Banksia nobilis syn Dryandra nobilis - Golden Banksia / Kerosene Bush - 5 Seeds
The Golden or Great Banksia is a tall shrub reaching 4m in height in its native habitat with large deep golden to orange flowers, 8 to 19cm across, appear between Winter and Spring and makes a stunning showing in the garden as well as being excellent dried flower subjects. This Dryandra is hardy and very drought tolerant and loves the sun.
Like all Dryandra and Banksia species, it is nectar producing and attractive to pollinating birds and in optimum conditions they are fast-growing and can reach 2m in three years.
Banksias and Dryandras are small to medium shrubs which show a tremendous variation in form and foliage and are one of the most attractive group of foliage plants in the Australian flora. There are about 25 prostrate or dwarf species, and about 20 tall shrubs that consistently reach over 2.5m in height. Leaf form is a particularly attractive feature. Leaves are seldom entire, often prickly toothed, pinnatifid or pinnate, or coarsely segmented and the shape ranges from short linear and medium sized obovate to lanceolate. However, most are linear and usually very long and narrow, setting off the serrations to perfection.
Propagation is from seed which germinates well by conventional sowing methods in an ordinary seed raising mix. Early Spring is probably the best sowing time for areas which experience cold, wet Winters, otherwise in the early autumn. Germination should occur in 21 to 60 days, depending on the species.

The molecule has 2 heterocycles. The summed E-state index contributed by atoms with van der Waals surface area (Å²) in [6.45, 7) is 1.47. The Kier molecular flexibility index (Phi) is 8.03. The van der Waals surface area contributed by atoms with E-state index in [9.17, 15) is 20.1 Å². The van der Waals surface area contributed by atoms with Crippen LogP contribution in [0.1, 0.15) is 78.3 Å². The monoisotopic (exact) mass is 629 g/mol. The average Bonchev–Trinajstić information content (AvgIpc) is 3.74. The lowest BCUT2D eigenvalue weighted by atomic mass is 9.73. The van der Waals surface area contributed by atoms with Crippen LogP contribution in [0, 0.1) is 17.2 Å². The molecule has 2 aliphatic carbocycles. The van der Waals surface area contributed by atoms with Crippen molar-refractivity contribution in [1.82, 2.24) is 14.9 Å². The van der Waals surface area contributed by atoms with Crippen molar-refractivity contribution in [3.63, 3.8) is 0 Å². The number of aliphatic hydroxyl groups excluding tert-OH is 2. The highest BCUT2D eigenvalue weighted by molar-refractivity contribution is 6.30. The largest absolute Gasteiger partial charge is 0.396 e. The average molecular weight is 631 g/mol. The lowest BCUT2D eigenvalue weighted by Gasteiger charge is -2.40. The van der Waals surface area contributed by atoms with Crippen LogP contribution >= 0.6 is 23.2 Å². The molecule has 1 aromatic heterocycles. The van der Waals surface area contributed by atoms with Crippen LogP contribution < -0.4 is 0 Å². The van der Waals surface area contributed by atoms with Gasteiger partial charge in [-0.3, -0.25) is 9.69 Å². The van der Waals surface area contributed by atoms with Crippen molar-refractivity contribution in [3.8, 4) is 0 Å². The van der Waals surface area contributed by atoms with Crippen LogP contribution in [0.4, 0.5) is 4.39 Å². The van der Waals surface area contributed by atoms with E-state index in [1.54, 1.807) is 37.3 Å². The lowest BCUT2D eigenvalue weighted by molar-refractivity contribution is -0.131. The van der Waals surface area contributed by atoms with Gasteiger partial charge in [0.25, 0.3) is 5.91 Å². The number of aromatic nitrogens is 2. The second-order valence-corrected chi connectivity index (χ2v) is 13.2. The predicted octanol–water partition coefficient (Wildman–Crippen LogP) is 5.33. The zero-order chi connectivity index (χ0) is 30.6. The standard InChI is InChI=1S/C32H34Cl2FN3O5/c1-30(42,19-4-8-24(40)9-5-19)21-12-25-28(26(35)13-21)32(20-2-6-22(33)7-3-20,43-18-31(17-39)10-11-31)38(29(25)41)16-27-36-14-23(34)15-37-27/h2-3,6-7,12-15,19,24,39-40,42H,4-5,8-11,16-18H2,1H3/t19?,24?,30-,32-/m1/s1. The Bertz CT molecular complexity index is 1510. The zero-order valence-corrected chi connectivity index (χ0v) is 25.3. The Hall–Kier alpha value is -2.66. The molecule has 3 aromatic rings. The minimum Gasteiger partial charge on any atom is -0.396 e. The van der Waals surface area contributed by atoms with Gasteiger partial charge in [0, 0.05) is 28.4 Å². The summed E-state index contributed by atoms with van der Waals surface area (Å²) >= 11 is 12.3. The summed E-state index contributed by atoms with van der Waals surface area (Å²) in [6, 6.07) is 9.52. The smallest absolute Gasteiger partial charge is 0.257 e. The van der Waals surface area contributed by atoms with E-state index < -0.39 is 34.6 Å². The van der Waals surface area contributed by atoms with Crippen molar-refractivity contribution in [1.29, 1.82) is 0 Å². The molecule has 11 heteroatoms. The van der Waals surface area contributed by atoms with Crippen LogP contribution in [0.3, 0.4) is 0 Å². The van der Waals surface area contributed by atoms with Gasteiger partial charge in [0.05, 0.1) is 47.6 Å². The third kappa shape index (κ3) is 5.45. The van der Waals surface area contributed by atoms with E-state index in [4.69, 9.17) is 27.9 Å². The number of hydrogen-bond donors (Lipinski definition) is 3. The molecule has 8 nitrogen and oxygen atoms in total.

Pre-germination of seed by sowing into a closed container containing moist vermiculite or a similar material and storing indoors in a warm shady area is also a useful method of germination, particularly when outdoor temperatures may be unsuitable. Germination usually occurs in 2 - 3 weeks using this method and when the root has reached about a centimetre or so in length, the seedling can be placed into a small pot of seed raising mix
In cultivation all species perform best in well-drained soils and generally resent continually wet soils. They are suitable for shallow soils over a hard claypan. Shallow clay soils can present problems but if garden beds are built up to 300-600mm, greater success is experienced.
Banksias and Dryandras are generally at their best in open, sunny positions although the plants will tolerate some shade with reduced flowering. The prime requirement for these to grow well in cultivation is a freely drained topsoil.
Like most members of the Proteaceae family, Banksia and Dryandras can be adversely affected by fertilisers, particularly any with phosphorus. It is generally recommended that they be fertilised only with low-phosphorous, slow-release fertilisers or not be fertilised at all. Care is easy as they are hardy and will stand a lot of neglect once established and can be pruned to shape where necessary.
5 premium quality seeds shipped on receipt of clear funds.